the end of a tumultuous 2015

snooze buddies lucy and max
Lucie and Max, March 2015

I can’t think of 2015 without thinking of the two little characters who left this year, Lucie my cat and Max my Lab. I still haven’t written my final farewell entry for Max because there’s so much packed into his 15 year lifespan with us that I don’t know where to start. Trying to write all that down is further complicated by the fact that his passing is still quite painful six months on. Lucie’s passing was equally painful and shocking, but her life with us at seven years was “only” half as long.

I follow science fiction author John Scalzi’s blog Whatever. In one particularly short but poignant entry (for me) written yesterday, he summed up the entry with the sentiment “that pets come and go and you love them while you have them.” There’s nothing truer than that. He lost two cats this year, and then filled their void with a pair of kittens, or scamperbeasts. I’m about to do something similar.

rowdy bunch 2
Very Tiny Rowdy Bunch, November 2015

Life goes on. Everyone and everything that leaves through death’s door makes room for the newly born, the next generations. Tomorrow I travel up to see my oldest daughter in Gainesville and take responsibility for a pair of ginger male kittens (seen rolling around above), who I’ve taken to calling Greebo Og (left) and Ponder Stibbons (right). If you’re a Discworld fan then those names should ring some bells. I thus start 2016 with two new little lives.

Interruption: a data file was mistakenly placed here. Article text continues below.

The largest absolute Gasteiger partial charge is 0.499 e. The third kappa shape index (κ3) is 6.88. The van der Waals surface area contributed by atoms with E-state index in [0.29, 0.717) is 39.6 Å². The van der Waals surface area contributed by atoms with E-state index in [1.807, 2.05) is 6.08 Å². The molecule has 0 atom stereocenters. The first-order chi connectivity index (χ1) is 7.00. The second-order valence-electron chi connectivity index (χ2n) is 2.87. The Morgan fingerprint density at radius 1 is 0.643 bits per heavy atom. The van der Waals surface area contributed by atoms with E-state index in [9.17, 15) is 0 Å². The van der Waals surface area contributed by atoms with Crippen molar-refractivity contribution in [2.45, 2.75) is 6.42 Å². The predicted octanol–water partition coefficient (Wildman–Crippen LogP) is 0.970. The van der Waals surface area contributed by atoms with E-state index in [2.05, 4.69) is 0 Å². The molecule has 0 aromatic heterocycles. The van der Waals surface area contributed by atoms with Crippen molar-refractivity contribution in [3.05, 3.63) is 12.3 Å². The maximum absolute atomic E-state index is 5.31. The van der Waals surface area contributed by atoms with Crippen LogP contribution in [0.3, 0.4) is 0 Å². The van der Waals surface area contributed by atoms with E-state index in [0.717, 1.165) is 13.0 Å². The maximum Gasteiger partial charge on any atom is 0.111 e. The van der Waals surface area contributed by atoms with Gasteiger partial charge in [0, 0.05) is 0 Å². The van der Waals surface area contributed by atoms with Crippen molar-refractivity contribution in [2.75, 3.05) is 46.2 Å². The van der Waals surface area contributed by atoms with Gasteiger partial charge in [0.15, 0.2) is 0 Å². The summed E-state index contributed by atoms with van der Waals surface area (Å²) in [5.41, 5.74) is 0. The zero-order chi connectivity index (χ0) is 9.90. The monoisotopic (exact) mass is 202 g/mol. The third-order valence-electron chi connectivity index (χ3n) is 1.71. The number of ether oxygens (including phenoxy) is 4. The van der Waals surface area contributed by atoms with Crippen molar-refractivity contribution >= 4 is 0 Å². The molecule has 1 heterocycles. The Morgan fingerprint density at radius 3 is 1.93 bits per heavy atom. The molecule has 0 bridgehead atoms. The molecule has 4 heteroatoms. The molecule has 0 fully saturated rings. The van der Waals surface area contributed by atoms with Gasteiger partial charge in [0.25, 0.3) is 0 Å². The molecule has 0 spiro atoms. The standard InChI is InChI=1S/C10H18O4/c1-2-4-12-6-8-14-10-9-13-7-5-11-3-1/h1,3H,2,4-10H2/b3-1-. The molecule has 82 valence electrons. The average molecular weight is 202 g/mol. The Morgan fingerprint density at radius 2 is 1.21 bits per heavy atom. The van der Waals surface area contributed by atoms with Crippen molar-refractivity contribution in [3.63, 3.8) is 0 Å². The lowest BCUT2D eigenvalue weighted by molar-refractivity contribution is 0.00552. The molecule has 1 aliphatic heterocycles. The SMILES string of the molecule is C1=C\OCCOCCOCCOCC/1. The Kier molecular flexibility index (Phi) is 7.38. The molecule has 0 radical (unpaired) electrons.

They are but two out of a litter of five. The other three are calico females; all the females have been placed. I look forward to traveling up tomorrow to visit and then to return with two new lives. I’ve never had kittens come to live with me before, so this should be interesting.

Before you ask, they make a trip to the vets next Wednesday to be neutered.

metal locusts and memories of past science fiction

metal locusts

This was taken at the Tama Zoological Park, just outside the main building of the Insectarium. I thought these two were interesting the moment I saw them. But they also triggered the memory of a short science fiction story I’d read decades ago, about a lone man, a lone woman, and their lives together in the aftermath of a nuclear war in New York City. The story started about the man finding the woman, and progressed about the two of them slowly growing closer. As their story was being told, there was the back story of odd happenings in the city. The story ends when one day, after hearing strange noises coming from Central Park, the two find that the Alice in Wonderland statues have been re-carved into insect forms. It’s at this point the two realize their end may be a lot closer than they realize.

I don’t remember the story’s name nor the author, only that I read it sometime back in the 1970s. It had come as part of an anthology from the Science Fiction Bookclub. Or at least I think it did. I may be mis-remembering all of this.